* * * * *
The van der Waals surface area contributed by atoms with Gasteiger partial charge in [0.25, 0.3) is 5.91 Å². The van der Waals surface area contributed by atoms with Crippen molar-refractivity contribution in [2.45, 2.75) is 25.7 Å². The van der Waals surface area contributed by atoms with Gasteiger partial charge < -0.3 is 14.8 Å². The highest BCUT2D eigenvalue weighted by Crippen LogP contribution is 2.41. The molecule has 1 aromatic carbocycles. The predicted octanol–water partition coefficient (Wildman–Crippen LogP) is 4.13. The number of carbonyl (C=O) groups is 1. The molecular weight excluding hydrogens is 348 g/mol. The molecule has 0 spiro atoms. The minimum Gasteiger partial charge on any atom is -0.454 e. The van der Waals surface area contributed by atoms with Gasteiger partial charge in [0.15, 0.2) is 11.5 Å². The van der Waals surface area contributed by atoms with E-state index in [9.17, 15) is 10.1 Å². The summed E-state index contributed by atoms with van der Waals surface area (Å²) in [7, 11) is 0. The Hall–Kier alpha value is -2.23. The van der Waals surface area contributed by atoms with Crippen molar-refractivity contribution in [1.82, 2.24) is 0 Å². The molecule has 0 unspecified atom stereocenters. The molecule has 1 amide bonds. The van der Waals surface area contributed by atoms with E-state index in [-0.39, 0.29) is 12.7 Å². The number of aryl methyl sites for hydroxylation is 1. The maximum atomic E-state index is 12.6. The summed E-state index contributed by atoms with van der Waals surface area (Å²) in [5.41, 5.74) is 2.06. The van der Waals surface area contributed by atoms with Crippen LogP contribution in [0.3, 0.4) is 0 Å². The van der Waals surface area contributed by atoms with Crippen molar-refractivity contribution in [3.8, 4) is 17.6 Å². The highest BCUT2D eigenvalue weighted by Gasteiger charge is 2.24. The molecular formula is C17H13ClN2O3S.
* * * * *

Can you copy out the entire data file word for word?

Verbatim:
The van der Waals surface area contributed by atoms with Gasteiger partial charge in [0.25, 0.3) is 5.91 Å². The van der Waals surface area contributed by atoms with Crippen molar-refractivity contribution in [2.45, 2.75) is 25.7 Å². The van der Waals surface area contributed by atoms with Gasteiger partial charge < -0.3 is 14.8 Å². The highest BCUT2D eigenvalue weighted by Crippen LogP contribution is 2.41. The molecule has 1 aromatic carbocycles. The predicted octanol–water partition coefficient (Wildman–Crippen LogP) is 4.13. The number of carbonyl (C=O) groups is 1. The molecular weight excluding hydrogens is 348 g/mol. The molecule has 0 spiro atoms. The minimum Gasteiger partial charge on any atom is -0.454 e. The van der Waals surface area contributed by atoms with Gasteiger partial charge in [0.15, 0.2) is 11.5 Å². The van der Waals surface area contributed by atoms with E-state index in [9.17, 15) is 10.1 Å². The summed E-state index contributed by atoms with van der Waals surface area (Å²) in [7, 11) is 0. The Hall–Kier alpha value is -2.23. The van der Waals surface area contributed by atoms with Crippen molar-refractivity contribution in [1.82, 2.24) is 0 Å². The molecule has 0 unspecified atom stereocenters. The molecule has 1 amide bonds. The van der Waals surface area contributed by atoms with E-state index in [-0.39, 0.29) is 12.7 Å². The number of aryl methyl sites for hydroxylation is 1. The maximum atomic E-state index is 12.6. The summed E-state index contributed by atoms with van der Waals surface area (Å²) in [5.41, 5.74) is 2.06. The van der Waals surface area contributed by atoms with Crippen LogP contribution in [0.3, 0.4) is 0 Å². The van der Waals surface area contributed by atoms with Crippen molar-refractivity contribution in [3.8, 4) is 17.6 Å². The highest BCUT2D eigenvalue weighted by Gasteiger charge is 2.24. The molecular formula is C17H13ClN2O3S.